Your leadership pipeline: its importance and how to embed it
You might have a leadership team of absolute superstars who have taken your organisation from strength to strength. That’s great news, but what happens when one of your leaders decides to move on or worse, what if several of them leave in a relatively brief period of time? You can go out to the marketplace and see what kind of leadership talent you can attract to your organisation however, is this the really the best scenario for your organisation’s culture in the long-term?
High performing organisations stay one step ahead of the game by developing what’s known as a leadership pipeline. This involves identifying and developing up-and-coming leaders from within your organisation so they’re ready and able to step up to a leadership role when one becomes available. So you can begin embedding a leadership pipeline within your organisation, we’ve put together some best practice advice for better developing your next generation of leaders.
Don’t just look for the finished product
While it’s great to have qualified and experienced employees waiting in the wings, you shouldn’t ignore team members who have demonstrated maturity, capability and initiative early on in their careers. They may not have the full package of knowledge and skills right now, but investing in their learning and development at this stage will pay big dividends when the time comes for them to take on a larger role. They’ll also be more engaged with your organisation and will be more likely to reciprocate the commitment you’ve shown towards their career.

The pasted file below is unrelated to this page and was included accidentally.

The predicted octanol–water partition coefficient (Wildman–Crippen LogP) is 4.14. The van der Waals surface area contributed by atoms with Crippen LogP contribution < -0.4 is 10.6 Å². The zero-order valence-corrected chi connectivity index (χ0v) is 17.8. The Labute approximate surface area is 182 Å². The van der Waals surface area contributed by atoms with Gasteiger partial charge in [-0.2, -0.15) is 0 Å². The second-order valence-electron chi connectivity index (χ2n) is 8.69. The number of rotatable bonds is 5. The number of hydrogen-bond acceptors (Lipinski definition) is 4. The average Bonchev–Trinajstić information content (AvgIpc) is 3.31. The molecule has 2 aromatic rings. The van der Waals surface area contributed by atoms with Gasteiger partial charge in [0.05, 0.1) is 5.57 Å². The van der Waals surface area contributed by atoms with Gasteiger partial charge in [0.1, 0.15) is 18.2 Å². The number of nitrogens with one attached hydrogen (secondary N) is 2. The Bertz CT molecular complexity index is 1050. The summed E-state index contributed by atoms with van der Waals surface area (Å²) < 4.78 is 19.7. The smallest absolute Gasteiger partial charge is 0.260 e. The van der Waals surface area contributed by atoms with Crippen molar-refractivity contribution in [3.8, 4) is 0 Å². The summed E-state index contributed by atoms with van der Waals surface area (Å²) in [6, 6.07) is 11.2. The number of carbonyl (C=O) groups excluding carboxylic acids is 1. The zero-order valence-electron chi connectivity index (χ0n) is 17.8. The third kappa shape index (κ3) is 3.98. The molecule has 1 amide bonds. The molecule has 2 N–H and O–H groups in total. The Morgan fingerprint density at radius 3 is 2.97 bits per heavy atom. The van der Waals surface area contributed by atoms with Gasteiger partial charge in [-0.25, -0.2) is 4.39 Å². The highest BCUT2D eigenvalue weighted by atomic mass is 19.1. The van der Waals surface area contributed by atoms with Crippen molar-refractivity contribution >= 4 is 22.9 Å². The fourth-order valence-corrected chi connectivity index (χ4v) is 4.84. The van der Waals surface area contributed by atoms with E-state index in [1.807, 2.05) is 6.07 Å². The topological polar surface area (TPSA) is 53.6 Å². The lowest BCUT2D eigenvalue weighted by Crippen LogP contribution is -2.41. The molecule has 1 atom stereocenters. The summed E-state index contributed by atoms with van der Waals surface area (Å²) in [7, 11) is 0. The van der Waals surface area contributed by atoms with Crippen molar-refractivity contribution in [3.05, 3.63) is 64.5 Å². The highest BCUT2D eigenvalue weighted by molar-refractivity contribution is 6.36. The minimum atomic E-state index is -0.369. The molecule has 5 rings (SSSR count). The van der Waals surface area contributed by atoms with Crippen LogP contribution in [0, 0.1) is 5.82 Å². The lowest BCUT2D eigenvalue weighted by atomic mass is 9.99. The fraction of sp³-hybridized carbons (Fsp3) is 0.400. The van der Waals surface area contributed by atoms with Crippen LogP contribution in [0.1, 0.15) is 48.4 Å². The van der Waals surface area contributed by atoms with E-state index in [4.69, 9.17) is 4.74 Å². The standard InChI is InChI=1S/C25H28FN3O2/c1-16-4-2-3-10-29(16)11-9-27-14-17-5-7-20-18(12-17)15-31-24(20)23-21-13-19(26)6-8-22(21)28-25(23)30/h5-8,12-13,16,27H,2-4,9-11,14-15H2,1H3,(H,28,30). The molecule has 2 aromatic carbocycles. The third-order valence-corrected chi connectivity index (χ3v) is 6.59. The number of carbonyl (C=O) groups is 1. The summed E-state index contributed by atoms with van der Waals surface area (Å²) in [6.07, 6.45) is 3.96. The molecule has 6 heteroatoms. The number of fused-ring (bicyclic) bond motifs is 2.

Identify the positions you can’t live without
It’s a big loss whenever any of your leaders move on and these losses are felt more when it’s in an especially crucial role. The most important leadership positions will be different depending on your industry and what your organisation’s core competencies are. For example, IT in some organisations IT teams may be more focused on operational activities whereas other IT leaders are tasked with driving innovation in developing new products and services.
Similarly, your customer service delivery might be a basic function if your products and services don’t require a great deal of support, or this could be the make or break function for your organisation if your customers need high levels of after-purchase care. The point is, wherever your organisation is driving a competitive advantage, you must ensure that you’re developing your next generation of leaders so that they are ready to step up and step in when these positions become available.
Be transparent and measure progress
There is a prevailing philosophy with many leaders that you shouldn’t promise promotions to people before they’ve earned them. Keeping these decisions a secret might have avoided potential disappointment in the past but a performance focused environment requires you to show people where the goalposts are so that they can aim for them.
You don’t need to offer people a contract that guarantees a promotion but you do need to let them know they’re on the right track if they continue their development program. Formalise their development by linking improvements in performance to training and education opportunities. The worst-case scenario for investing time and resources into your potential leaders is that they may decide to leave. That is a risk that every organisation needs to take on. If an organisation doesn’t commit to upskilling staff, they’ll find themselves shorthanded when they need to quickly replace a key leadership position internally.
Having a mix of external and internal options for vacant leadership positions will allow you to plan and manage your leadership team more strategically, rather than reactively. Promoting internal candidates into crucial leadership positions also sends a positive message to your employees that your organisation is committed to developing its people and their careers.